So apparently if you're on a ship carrying a reluctant prophet, the corpse of someone who died in childbirth, or a handsome sailor you will experience bad weather. If it's carrying all three just swim back to shore right away!

Here in New England, the following were considered bad luck:

  • A man carrying a black valise on board will bring bad luck and should be shunned.
  • Anyone carrying an umbrella on board brings bad luck.
  • It is unlucky to pound nails on a ship on Sunday.
  • Hawks, owls and crows will bring bad luck it they land on a ship.
  • Dropping the hatch into the hold is bad luck.
  • Never watch a ship sail out of sight, because it's the last time you'll see it.

Some men were also just considered naturally unlucky. A new crew member on a fishing boat will be blamed and labeled a Jonah if the boat brings in a small catch on his first trip. Stories are told of men who hexed three ships in a row with their bad luck. Time to pursue a new profession!

All is not grim, though, and there is light at the end of the voyage. Here are some things that bring good luck:

  • Dropping a cake of ice overboard before leaving port
  • Bees or small birds bring good luck if they land on the ship.
  • A horseshoe nailed into the mast will protect the ship from witches.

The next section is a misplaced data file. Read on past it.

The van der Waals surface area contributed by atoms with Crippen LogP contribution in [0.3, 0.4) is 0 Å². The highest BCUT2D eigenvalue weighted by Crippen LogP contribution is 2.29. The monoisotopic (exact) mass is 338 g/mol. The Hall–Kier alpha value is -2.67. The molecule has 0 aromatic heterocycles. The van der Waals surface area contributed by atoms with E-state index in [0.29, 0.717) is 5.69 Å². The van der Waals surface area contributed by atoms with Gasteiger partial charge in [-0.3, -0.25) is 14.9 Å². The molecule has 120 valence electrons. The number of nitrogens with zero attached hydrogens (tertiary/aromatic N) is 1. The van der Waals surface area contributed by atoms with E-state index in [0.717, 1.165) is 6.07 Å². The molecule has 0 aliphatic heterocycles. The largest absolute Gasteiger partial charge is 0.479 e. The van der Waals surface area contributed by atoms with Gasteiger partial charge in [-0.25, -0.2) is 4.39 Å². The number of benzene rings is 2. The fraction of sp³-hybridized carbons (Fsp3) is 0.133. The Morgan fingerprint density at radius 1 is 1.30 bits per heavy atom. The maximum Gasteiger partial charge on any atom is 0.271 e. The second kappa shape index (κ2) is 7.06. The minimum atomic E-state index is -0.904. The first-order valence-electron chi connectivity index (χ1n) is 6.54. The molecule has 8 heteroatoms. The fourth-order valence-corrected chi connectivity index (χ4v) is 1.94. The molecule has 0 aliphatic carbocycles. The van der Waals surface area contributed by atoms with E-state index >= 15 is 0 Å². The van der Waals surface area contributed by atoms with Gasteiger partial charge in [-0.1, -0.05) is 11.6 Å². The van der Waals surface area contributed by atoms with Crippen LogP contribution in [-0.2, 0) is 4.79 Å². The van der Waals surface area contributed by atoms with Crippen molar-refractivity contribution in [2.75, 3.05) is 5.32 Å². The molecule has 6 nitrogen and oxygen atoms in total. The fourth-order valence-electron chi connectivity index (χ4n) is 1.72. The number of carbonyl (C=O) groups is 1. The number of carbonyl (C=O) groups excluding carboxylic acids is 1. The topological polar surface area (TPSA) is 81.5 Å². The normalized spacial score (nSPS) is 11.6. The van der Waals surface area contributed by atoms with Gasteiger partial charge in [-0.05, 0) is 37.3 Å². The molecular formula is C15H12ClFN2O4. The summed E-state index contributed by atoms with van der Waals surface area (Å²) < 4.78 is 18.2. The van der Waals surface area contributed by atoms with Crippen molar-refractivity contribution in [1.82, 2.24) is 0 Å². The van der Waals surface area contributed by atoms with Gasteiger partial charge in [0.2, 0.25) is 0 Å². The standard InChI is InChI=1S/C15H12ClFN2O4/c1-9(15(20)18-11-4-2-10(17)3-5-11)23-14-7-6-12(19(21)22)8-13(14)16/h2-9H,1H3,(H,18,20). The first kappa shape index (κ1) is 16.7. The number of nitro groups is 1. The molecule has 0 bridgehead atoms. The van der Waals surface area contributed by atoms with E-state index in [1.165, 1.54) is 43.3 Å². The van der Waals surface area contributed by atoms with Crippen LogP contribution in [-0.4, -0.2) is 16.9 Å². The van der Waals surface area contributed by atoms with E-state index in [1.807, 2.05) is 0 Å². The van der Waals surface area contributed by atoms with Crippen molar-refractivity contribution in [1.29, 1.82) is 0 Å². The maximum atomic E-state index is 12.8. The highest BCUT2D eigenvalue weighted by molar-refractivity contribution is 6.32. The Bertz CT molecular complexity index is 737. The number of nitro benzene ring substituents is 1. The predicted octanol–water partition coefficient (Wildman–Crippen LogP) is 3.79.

Now I just need something to prevent motion sickness on the MBTA bus!

April 06, 2014

A Haunted Country Store, and Mountain Lions in the Smallest State

If you're up near Lake Winnipesaukee this summer,  you might want to stop by the Ellacoya Country Store in Gilford, New Hampshire. Or maybe you won't, depending on how spooked you are by ghosts. The owners claim the store is haunted.

According to manager Lisa Giles, the store has been haunted since it opened. Employees have glimpsed the ghostly shape of a man standing in the doorway, while others have heard a man whistling while there was no one else in the room. Some people have feven elt a hand touching their shoulder. The Ellacoya Country Store is in a building that dates from 1745, so I suppose a lot can happen to attract a ghost over 269 years.

The spooky shenanigans reached a crescendo on March 10. Employee Hedi Boyd was alone in the store and went into one of the side rooms. She heard a crash, and came out to find the lid of a glass cake dish had fallen on the floor. She didn't think much of it until she saw the surveillance video, which shows the lid being thrown onto the floor by unseen forces.